Actions and Commitments

Call to Action # 92: Business and Reconciliation (92)

Ministers urge mining companies to ‘seize’ the moment as First Nation challenges mount

March 5, 2024

Indigenous Affairs Minister Greg Rickford said mining will bring permanent infrastructure like roads and bridges to underserved communities

Ontario Minister of Indigenous Affairs Greg Rickford speaks during question period at Queen’s Park in Toronto on Tuesday, Sept. 26, 2023.THE CANADIAN PRESS/Carlos Osorio

NationTalk: – Facing legal challenges and protests from First Nations over mining development, Ford government ministers told the industry they’re doubling down — quadrupling, even — on the push to create a closed-loop electric vehicle manufacturing process in Ontario.

“This is really a turning point in all of our lives in the north right now, this very moment,” Economic Development Minister and Nipissing MPP Vic Fedeli said on Monday at the Prospectors & Developers Association of Canada (PDAC) annual conference in Toronto — one of the world’s largest mining conventions, hosting 30,000 people from 130-plus countries, according to the group.

“We have something in our ground that the rest of the world wants. And this is the moment for us to capture this opportunity,” he said, noting nickel and lithium discoveries in Timmins and northwestern Ontario, respectively.

“We need to get those minerals out of the ground and into the EVs” that will be built in Ontario, he said.

“We’ve got to absolutely seize that moment,” he said. “This is the time to put any issues aside and work together to get those minerals up.”

Fedeli spoke to a small conference room full of mining and northern Ontario municipal stakeholders who were in good spirits after a $3.7 million announcement from Northern Development Minister Greg Rickford.

Eleven mining companies in the north will divvy up the funding through the Northern Ontario Heritage Fund Corporation, allowing them to expand operations in cities like Timmins, Sudbury and Elliot Lake, Rickford said. 

Several First Nations have said they’re considering legal action over Ontario’s free-entry mining claims system, which as of 2018 has allowed companies to stake claims online instead of hammering posts into the ground. Cat Lake First Nation was recently granted an injunction to halt a temporary winter road to a proposed mine, saying it wasn’t consulted properly.

Rickford, who is also Ontario’s Indigenous Affairs minister, said he believes his government has consulted appropriately.

Asked about Cat Lake First Nation’s injunction, he said he was thinking of the community in the wake of the fire that destroyed its nursing station.

Rickford said he knows Chief Russell Wesley well and sees “more opportunity than I see issues there.”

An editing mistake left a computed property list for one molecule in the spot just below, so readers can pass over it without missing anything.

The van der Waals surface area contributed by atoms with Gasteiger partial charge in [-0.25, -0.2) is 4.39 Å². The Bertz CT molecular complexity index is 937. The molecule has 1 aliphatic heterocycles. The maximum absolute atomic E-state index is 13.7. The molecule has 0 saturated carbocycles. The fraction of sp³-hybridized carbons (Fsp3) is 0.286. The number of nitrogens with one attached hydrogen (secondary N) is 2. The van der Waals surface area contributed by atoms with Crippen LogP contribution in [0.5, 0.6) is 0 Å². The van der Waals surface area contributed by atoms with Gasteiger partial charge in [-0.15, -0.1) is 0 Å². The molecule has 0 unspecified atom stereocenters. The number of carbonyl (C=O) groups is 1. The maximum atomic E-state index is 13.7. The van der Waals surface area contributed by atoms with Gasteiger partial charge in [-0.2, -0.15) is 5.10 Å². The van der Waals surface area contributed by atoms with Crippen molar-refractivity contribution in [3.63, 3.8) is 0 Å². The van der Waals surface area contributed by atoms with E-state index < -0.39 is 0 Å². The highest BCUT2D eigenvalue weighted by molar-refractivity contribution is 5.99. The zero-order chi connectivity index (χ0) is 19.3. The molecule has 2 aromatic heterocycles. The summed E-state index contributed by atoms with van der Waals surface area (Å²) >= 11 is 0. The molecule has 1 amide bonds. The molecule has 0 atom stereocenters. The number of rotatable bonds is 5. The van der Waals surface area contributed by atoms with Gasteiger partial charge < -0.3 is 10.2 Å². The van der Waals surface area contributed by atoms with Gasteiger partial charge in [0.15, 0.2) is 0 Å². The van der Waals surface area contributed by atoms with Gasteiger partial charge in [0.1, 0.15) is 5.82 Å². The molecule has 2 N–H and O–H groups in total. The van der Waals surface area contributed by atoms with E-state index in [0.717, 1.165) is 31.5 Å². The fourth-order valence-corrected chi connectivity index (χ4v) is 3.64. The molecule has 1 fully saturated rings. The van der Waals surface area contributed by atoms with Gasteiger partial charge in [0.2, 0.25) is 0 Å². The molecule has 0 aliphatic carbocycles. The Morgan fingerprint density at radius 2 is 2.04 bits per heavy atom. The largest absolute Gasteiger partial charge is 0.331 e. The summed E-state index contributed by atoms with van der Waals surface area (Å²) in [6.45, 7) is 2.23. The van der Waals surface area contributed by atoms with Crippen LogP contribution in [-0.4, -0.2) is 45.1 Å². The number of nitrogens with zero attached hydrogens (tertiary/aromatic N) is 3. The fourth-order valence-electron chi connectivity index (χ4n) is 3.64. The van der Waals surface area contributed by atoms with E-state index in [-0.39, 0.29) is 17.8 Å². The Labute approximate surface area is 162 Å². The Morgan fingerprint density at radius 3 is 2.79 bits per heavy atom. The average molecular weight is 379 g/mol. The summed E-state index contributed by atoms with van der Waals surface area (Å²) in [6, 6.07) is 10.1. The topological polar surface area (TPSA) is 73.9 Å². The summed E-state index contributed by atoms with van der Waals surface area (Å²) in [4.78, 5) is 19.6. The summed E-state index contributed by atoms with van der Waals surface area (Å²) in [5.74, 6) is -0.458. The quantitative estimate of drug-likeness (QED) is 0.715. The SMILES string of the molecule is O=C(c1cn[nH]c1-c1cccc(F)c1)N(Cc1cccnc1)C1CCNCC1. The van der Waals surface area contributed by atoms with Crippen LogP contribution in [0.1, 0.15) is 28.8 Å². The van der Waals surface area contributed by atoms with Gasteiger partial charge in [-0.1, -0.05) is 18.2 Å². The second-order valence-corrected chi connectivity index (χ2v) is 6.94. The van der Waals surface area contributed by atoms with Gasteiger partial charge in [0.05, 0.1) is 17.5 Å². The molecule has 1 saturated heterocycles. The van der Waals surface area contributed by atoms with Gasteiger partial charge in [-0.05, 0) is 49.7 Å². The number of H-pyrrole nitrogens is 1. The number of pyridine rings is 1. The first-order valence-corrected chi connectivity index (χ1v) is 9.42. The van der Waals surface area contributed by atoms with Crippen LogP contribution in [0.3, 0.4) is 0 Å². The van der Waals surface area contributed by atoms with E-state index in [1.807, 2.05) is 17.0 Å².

“Legacy infrastructure” to improve First Nations like roads, bridges and electrification go hand-in-hand with resource projects, he said.  

“I’ve never once heard a chief in the community — and I’ve been there a very long time; as you guys know, I’ve lived over a decade of my life in the isolated and remote First Nations communities — not talk about the opportunity for responsible resource development that is balanced,” he said.

Timmins and Sudbury-area companies will see over $1 million each from Monday’s funding. 

Heavy equipment supplier Itec 2000 Equipment will receive $894,000 to buy and renovate a building in Timmins and for equipment purchases. Heating and cooling systems supplier Cool Heat will get $101,835 for equipment and a new shop. Titans Mechanical will receive $100,620 for a Timmins-based mobile repair business for heavy-duty mining equipment and vehicles. And the Northern Centre for Advanced Technology (NORCAT) Timmins, a non-profit that makes workplace safety and productivity programs, will get $79,282 to renovate its facility and buy equipment.

North Bay company Nordic Minesteel Technologies will receive $143,638 to develop and test a “safer and more economical” device for hoisting people in mine shafts.

Sudbury mining tech business Shaft Sinking Engineered Products will get $250,000 “to develop and test a mucking machine that will automate the development of mine shafts and shaft stations,” according to the government press release.

B&D Manufacturing in Chelmsford will get $215,298, and Lively-based NCIndustrial Limited will receive $599,893 for equipment purchases. NCIndustrial will also use the cash to reconfigure its facility.

The full funding list is available in the release.

About the Author: Jack Hauen

Jack has been covering Queen’s Park since 2019. Beats near to his heart include housing, transportation, municipalities, health and the environment. He especially enjoys using freedom of information requests to cause problems.